Good morning, Broncos Country!
It's the offseason, but as team workouts and meetings begin to get underway, what does "offseason" really mean?
Following news that Demaryius Thomas would not attend Peyton Manning's Duke camp or OTAs and mini-camp, there was some discussion about the importance of being at those events.
Some believe it is in DT's best interest to work out on his own (as he plans) to avoid injury and jeopardizing any chances for the best possible long-term contract.
A few - like me - think it would be better to participate in the conditioning and team-building and playbook-learning that takes place in these early months of team work.
Reiterating my point - but hopefully not belaboring it - I believe there is more to be lost by not being part of these relatively injury-free workouts than there is to be gained by sitting out...for a couple reasons:
Timing is everything.
Last season, DT missed the beginning of training camp to attend the funeral of his grandmother. And it was clear Thomas was not in sync with Manning for the first three games of the season.
While this is likely due more to the psychological affect of his grandmother's death plus switching to slot receiver while Wes Welker served a suspension, it is still evident that regular practice in the offseason helps a great deal when it comes to timing and sync with the offense and especially the quarterback.
Risk of injury during the offseason v. preseason
I know many do not agree with me on this point, but I believe Thomas' risk of injury participating in OTAs and team conditioning is the same (low) as any workout regimen he may be doing on his own.
On the other hand, not participating in the team workouts and drills can possibly increase the likelihood of injury when training camp rolls around.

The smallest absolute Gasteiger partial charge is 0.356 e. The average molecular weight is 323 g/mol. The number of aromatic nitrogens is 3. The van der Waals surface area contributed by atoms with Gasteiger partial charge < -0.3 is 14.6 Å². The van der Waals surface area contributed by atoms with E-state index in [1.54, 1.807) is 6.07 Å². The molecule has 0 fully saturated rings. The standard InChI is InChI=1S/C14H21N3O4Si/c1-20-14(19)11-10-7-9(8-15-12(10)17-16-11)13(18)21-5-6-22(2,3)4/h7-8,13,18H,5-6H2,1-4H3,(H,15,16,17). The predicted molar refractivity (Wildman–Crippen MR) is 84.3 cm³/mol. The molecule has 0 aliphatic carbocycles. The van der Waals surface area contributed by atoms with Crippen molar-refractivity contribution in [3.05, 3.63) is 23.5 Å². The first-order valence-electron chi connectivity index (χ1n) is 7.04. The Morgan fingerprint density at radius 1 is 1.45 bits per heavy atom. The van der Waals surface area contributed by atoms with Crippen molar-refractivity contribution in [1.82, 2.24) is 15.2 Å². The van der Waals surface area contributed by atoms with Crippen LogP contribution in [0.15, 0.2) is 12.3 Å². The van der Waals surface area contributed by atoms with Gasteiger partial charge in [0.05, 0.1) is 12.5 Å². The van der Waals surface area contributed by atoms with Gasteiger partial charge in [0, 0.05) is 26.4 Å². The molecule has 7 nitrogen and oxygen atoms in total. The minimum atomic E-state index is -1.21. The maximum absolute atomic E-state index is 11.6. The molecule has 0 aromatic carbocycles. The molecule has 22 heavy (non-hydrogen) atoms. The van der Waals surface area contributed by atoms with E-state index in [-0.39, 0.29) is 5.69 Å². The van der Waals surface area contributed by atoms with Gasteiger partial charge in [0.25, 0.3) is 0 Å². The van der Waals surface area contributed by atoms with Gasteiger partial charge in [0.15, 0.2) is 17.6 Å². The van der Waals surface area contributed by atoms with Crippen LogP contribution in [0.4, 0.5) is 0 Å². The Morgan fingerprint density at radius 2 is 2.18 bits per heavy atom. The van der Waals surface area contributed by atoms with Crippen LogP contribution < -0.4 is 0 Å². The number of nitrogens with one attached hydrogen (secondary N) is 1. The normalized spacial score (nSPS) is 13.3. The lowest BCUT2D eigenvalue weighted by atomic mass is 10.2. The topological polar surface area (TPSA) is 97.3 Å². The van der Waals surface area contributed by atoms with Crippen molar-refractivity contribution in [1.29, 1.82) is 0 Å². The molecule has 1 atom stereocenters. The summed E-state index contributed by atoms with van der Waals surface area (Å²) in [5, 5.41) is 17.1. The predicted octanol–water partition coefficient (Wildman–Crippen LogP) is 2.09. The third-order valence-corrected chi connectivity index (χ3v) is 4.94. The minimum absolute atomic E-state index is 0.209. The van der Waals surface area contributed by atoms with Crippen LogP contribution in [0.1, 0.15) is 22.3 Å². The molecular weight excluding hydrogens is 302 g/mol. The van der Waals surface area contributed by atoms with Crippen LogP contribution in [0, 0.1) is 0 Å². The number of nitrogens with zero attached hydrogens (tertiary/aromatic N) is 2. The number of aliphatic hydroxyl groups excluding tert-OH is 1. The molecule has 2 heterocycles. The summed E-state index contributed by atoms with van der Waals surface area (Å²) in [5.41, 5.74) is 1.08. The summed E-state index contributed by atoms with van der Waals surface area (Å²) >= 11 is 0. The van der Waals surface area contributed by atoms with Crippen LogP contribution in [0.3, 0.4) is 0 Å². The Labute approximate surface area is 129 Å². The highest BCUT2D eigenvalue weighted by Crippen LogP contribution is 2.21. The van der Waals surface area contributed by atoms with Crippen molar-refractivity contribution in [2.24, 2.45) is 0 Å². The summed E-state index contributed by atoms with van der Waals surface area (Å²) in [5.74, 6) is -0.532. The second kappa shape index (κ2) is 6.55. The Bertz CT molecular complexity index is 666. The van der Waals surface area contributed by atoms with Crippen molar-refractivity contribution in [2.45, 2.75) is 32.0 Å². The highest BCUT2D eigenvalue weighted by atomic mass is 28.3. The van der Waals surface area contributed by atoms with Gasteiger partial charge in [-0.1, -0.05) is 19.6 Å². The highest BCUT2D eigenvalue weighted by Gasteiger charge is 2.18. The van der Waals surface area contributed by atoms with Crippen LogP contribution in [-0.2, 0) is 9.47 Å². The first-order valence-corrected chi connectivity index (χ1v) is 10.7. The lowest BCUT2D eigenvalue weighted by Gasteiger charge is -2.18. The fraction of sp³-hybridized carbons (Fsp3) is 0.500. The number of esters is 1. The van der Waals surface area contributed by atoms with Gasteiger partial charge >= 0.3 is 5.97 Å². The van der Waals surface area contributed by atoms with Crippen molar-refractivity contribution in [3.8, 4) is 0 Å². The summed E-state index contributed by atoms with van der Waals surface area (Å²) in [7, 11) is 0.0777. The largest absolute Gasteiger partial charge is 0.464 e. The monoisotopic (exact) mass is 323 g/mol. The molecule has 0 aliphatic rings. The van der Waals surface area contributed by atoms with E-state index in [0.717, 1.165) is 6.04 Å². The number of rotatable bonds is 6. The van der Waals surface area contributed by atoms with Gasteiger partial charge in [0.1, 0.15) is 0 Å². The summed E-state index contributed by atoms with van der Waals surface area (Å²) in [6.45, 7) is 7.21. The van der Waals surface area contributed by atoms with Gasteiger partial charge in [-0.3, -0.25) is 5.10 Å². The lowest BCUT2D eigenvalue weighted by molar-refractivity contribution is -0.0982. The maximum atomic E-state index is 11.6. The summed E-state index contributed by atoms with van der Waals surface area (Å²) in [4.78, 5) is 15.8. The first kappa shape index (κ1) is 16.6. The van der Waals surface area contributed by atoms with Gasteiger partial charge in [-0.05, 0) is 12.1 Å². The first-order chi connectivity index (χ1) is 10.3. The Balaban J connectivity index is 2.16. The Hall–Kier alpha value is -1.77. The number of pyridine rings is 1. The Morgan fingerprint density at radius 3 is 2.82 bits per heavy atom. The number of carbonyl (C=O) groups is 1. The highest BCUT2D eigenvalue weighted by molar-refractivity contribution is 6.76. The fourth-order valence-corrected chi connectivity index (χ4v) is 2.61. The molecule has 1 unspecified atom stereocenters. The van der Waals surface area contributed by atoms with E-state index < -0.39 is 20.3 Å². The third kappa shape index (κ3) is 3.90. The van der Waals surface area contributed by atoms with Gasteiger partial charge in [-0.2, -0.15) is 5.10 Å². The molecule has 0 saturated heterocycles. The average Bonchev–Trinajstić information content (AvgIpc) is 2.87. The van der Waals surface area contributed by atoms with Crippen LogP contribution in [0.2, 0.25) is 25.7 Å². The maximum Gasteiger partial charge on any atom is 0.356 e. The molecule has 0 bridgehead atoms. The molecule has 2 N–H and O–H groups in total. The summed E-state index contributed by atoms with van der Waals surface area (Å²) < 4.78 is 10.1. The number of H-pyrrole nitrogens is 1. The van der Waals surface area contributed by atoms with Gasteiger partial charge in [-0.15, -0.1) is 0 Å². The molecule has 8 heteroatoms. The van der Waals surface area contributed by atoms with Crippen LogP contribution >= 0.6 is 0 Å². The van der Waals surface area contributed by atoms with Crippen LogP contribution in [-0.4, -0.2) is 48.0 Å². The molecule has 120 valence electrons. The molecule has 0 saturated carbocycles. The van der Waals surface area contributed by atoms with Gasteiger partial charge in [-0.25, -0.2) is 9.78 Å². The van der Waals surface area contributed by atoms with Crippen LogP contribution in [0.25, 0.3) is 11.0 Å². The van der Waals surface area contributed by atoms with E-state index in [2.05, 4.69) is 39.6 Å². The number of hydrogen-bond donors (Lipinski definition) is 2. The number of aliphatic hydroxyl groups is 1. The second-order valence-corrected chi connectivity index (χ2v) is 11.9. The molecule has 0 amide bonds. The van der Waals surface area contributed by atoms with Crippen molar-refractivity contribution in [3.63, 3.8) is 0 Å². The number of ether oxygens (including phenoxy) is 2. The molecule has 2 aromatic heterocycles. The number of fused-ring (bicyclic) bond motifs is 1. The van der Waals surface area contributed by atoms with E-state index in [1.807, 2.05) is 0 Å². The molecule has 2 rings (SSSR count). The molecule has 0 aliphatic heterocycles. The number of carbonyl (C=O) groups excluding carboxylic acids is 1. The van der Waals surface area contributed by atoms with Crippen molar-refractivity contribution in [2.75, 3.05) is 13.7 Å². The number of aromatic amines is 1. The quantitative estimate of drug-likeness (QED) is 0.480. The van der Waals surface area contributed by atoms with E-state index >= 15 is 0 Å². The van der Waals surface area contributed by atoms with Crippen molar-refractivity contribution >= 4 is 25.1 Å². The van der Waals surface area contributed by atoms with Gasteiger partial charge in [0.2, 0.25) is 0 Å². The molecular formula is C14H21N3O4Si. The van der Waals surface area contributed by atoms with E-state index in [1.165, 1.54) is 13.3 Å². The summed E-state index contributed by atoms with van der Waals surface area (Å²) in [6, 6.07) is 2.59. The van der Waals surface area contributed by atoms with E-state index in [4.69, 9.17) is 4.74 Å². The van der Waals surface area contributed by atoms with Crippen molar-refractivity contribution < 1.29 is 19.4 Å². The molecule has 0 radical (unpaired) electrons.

I don't think DT will get so out of shape that he would be at high risk of injury. But beyond general conditioning, getting in "football shape" is better served with teammates - and gradually getting back into full-pad practice via the offseason plan is a better approach than working out alone and then showing up in July for what will be hardcore football.
Obviously Thomas can study the playbook on his own. And perhaps it won't change much. But we all know that just reading up on a subject isn't the same as having to also apply it.
And with a new coaching staff, the more time together, the better. Being around the offense (or defense), asking questions, getting help from coaches, going over the plays, looking at film, etc., is going to be far superior to just studying the playbook.
All that said, I do like the news/humor out of the Duke camp with Manning and his crew showing some love to DT in his absence.
If you missed the prank, it's pretty funny (TD;LR - In a picture with Manning and the players attending his Duke camp - Emmanuel Sanders, Cody Latimer, Virgil Green, Owen Daniels, Andre Caldwell and DE Kenny Anunike - someone photoshopped DT's face to go with Anunike's body and then tweeted that maybe Thomas did show up after all).
Aside from the obvious humor, it does indicate that neither the quarterback nor any of Thomas' fellow receivers are mad at No. 88 for not being there.
This bodes well for camaraderie and timing issues because I'd like to assume Manning must feel confident enough in DT's abilities and their timing to not insist his star receiver be there (either that or there will be no mystery why DT only has five targets a game this season!)